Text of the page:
I wanted the tentacles to stand out, but not too much, and I think the purple was a good call there. It was a fun model to paint but I’m glad I’m done with it too.

      Yeah, think it’s time to switch to Dullcote. I’ve had really good luck with Krylon and still recommend it. The glare I have on there now isn’t all that bad. These shots of course really make it stand out with so much light on it. However, if there’s a product with even less shine on the matte finish then why not use it?

  • Truely a showcase piece. I love the colors. The horns really draw the eye in, and just pop brilliantly because of the blue/black directly behind them. Really well done Thor!

  • The colors are fantastic! I Really like the contrast with the red skin and the bones. Well done.

    • Greatly appreciated. Fun models like this can be inspiring to paint. I’m glad I did it justice.

  • Great job, Thor! The color choices are good and I really like how the metallics came out. Another nice addition to your army!

    • Thanks.

      I found the areas I did in metallics were more subtle in technique than I thought at first. There’s only a few areas where you can really notice the TMM technique, like the claw fingers. The other areas had smoother shifts in light that didn’t really justify hard transitions. Still, I learned a few things in doing it that will help out going forward.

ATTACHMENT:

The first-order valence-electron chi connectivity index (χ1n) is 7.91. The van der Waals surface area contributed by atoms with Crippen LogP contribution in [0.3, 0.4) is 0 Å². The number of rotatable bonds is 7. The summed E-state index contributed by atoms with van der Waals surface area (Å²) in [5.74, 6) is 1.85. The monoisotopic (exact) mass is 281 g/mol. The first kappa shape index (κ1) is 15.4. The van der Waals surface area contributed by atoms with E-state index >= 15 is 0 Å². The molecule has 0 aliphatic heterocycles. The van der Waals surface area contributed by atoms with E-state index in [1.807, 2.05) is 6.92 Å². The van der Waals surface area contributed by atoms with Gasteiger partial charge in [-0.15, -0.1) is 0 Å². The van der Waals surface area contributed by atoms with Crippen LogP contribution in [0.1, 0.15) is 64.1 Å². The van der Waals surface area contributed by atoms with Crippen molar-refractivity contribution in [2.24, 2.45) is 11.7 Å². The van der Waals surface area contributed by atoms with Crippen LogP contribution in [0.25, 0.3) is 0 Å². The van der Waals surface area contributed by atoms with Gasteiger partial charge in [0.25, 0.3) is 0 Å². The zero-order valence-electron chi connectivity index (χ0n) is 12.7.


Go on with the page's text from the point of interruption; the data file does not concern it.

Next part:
• JD Brink

    I have to admit, I didn’t care for the red flesh choice with your black and blue color scheme at first. But it turned out fantastic!

    • Thank you.

      Hell, I get skeptical too at times. You have a vision and know it will look good if only the painting can deliver on the vision; not always an easy task. For a while I wasn’t sure about it either but once it was all done it came together.

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  • khorneinquisitor

    How do you do your horns. They don’t look hyper-complex but still look good and believable and my guys are friggin bristling with horns and spikes. Gah.

    • I just posted on your blog one method I use. This is a varied approach to that. What I did, step by step:

      1) Paint bone color.
      2) Heavy sepia wash.
      3) Wet blend bone color starting at the points and working towards the base.
      4) Wet blend white, again starting at the top and working down.

      Also, by wet blending I don’t necessarily mean the all-time-consuming version either. For quick blends like that I just make sure my brush is still damp when I get paint on it. I ensure it’s not overloaded with paint and then start at the point I want the color the thickest, the points, and quickly brush it down towards the base where it will blend out. It looks good for tabletop but isn’t a perfect seamless blend either.

      It takes some practice to get the right dampness on the brush and to work the color down but once you get it then it’s pretty quick and easy.

      If I find my blends aren’t subtle enough then I’ll do a thin wash over it all and let the wash blend in the colors.

      • khorneinquisitor

        I’ll have to try it.